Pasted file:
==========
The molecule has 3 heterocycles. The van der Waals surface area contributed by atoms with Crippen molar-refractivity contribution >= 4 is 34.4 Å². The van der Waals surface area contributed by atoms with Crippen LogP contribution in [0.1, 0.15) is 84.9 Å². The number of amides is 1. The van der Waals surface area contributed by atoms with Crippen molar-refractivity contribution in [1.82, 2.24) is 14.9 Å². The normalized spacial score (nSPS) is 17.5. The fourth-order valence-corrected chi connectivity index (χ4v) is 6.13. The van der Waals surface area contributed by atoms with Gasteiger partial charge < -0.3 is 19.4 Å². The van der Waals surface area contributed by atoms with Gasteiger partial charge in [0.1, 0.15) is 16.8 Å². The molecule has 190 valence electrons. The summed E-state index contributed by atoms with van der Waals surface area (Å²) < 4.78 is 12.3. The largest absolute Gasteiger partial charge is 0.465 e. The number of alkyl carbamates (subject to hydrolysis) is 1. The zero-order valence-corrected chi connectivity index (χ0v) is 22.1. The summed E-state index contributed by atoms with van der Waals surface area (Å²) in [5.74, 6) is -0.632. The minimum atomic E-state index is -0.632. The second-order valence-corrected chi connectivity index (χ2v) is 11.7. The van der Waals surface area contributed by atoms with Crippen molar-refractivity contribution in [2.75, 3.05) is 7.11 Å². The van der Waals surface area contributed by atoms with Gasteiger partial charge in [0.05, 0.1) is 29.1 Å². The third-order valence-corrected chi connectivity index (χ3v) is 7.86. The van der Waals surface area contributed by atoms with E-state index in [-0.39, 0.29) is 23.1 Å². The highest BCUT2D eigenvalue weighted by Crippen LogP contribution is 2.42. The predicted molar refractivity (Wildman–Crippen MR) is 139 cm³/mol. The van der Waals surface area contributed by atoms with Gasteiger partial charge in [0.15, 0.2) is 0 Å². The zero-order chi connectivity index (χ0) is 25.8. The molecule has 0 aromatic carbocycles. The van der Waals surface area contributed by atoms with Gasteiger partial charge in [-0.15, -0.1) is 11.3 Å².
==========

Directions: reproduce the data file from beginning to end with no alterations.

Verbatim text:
The molecule has 3 heterocycles. The van der Waals surface area contributed by atoms with Crippen molar-refractivity contribution >= 4 is 34.4 Å². The van der Waals surface area contributed by atoms with Crippen LogP contribution in [0.1, 0.15) is 84.9 Å². The number of amides is 1. The van der Waals surface area contributed by atoms with Crippen molar-refractivity contribution in [1.82, 2.24) is 14.9 Å². The normalized spacial score (nSPS) is 17.5. The fourth-order valence-corrected chi connectivity index (χ4v) is 6.13. The van der Waals surface area contributed by atoms with Gasteiger partial charge < -0.3 is 19.4 Å². The van der Waals surface area contributed by atoms with Gasteiger partial charge in [0.1, 0.15) is 16.8 Å². The molecule has 190 valence electrons. The summed E-state index contributed by atoms with van der Waals surface area (Å²) < 4.78 is 12.3. The largest absolute Gasteiger partial charge is 0.465 e. The number of alkyl carbamates (subject to hydrolysis) is 1. The zero-order valence-corrected chi connectivity index (χ0v) is 22.1. The summed E-state index contributed by atoms with van der Waals surface area (Å²) in [5.74, 6) is -0.632. The minimum atomic E-state index is -0.632. The second-order valence-corrected chi connectivity index (χ2v) is 11.7. The van der Waals surface area contributed by atoms with Crippen molar-refractivity contribution in [2.75, 3.05) is 7.11 Å². The van der Waals surface area contributed by atoms with Gasteiger partial charge in [0.05, 0.1) is 29.1 Å². The third-order valence-corrected chi connectivity index (χ3v) is 7.86. The van der Waals surface area contributed by atoms with E-state index in [-0.39, 0.29) is 23.1 Å². The highest BCUT2D eigenvalue weighted by Crippen LogP contribution is 2.42. The predicted molar refractivity (Wildman–Crippen MR) is 139 cm³/mol. The van der Waals surface area contributed by atoms with Gasteiger partial charge in [0.15, 0.2) is 0 Å². The zero-order chi connectivity index (χ0) is 25.8. The molecule has 0 aromatic carbocycles. The van der Waals surface area contributed by atoms with Gasteiger partial charge in [-0.15, -0.1) is 11.3 Å².